5 Ways to Make Teaching Math Easier

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4 out of 3 people struggle with math(click here for photo credit and to purchase this awesome shirt

You, too? 

What do you get when you cross a right-brained mom with a right-brained child? Besides a lot of creative, messy stuff?

I can promise you it’s not a propensity for math.

From early on in our homeschool journey, it became clear to me that our biggest struggle in homeschooling would not be Ben’s ADHD or my lack of planning and organization.

It would be math. 

It used to make me crazy — jumping from math curriculum to math curriculum. Name one — I can assure you we have probably tried it, or at least considered it. It took a few years for me to figure out that math curriculum was not the enemy. Lack of creativity in teaching math was. Funny, huh? The creative mom and child did not consider that perhaps our issue was lack of creativity!

In the meantime, Ben got farther and farther behind in math instruction and he developed a “I’m horrible at math” attitude  so detrimental to learning that we actually shelved formal math instruction completely for a year. That’s when we discovered math could be taught in new ways. 

Today, we still don’t use what is considered a common curriculum for math. We are using a more “living books” approach. I don’t know that Ben will ever be a wiz at this subject, but I do know that his ability is improving and, more importantly, so is his attitude.

Here’s how I’m accomplishing making teaching math easier with our right brains. 

teaching math easier


Life of Fred

There is no other math curriculum like this one. Written as a funny story line, Life of Fred shares the life story of a very young (and very tiny) college professor who encounters math every day and learns its methods. Ben started with the very first book in grade 5 (even though it was extremely elementary), and is working his way through, one book at a time. Apparently, finishing all of it will prepare students for year 3 of college math. I am counting on it because Ben loves Life of Fred. I knew we had a winner when he took the books to bed with him for “free” reading.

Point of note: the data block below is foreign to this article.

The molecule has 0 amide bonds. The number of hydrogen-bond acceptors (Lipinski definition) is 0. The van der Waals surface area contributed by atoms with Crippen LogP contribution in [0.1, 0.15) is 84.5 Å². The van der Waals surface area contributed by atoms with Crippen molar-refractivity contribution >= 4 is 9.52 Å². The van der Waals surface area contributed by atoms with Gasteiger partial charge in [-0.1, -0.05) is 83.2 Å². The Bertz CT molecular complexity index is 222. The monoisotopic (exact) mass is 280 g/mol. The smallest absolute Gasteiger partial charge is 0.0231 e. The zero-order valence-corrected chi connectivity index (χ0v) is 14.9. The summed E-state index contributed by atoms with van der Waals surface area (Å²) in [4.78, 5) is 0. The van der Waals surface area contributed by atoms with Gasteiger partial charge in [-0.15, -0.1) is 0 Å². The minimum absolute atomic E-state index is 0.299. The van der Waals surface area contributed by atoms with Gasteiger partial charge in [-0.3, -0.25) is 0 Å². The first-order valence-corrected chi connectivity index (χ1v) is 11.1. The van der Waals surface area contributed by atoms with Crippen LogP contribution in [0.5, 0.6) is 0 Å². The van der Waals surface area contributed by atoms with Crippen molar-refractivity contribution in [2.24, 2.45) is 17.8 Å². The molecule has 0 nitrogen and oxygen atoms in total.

Living Books

We keep a book basket of math books around. We have for a long time. We started early with simple counting picture books and have advanced as Ben has gotten older. Some of our current favorites include:

All of the books from A Math Adventure by Cindy Neuschwander — Sir Cumference and the First Round Table, Sir Cumference and the Dragon of PiSir Cumference and the Great Knight of AnglelandSir Cumference and All the King’s TensSir Cumference and the Isle of ImmeterSir Cumference and the Sword in the ConeMultiplying Menace: The Revenge of Rumpelstiltskin (there are more, but that should get you started). 

The I Hate Mathematics! Book — This book gave Ben permission to hate math, but also showed him that math can be fun and useful. We’ve had it in our home library for a few years now and he still frequently pulls it off the shelf to read. 

Math for Smarty Pants — Puzzles, tricks, word problems — the math book for those afraid of numbers. Very fun and entertaining. Another book that Ben pulls off the shelf (or out of the math book basket) frequently. 

Loving Living Math — This eBook gives great tips and ideas for how to incorporate living math with whatever curriculum you’re already using. It uses puzzles, games, projects, technology, and more living books to help you.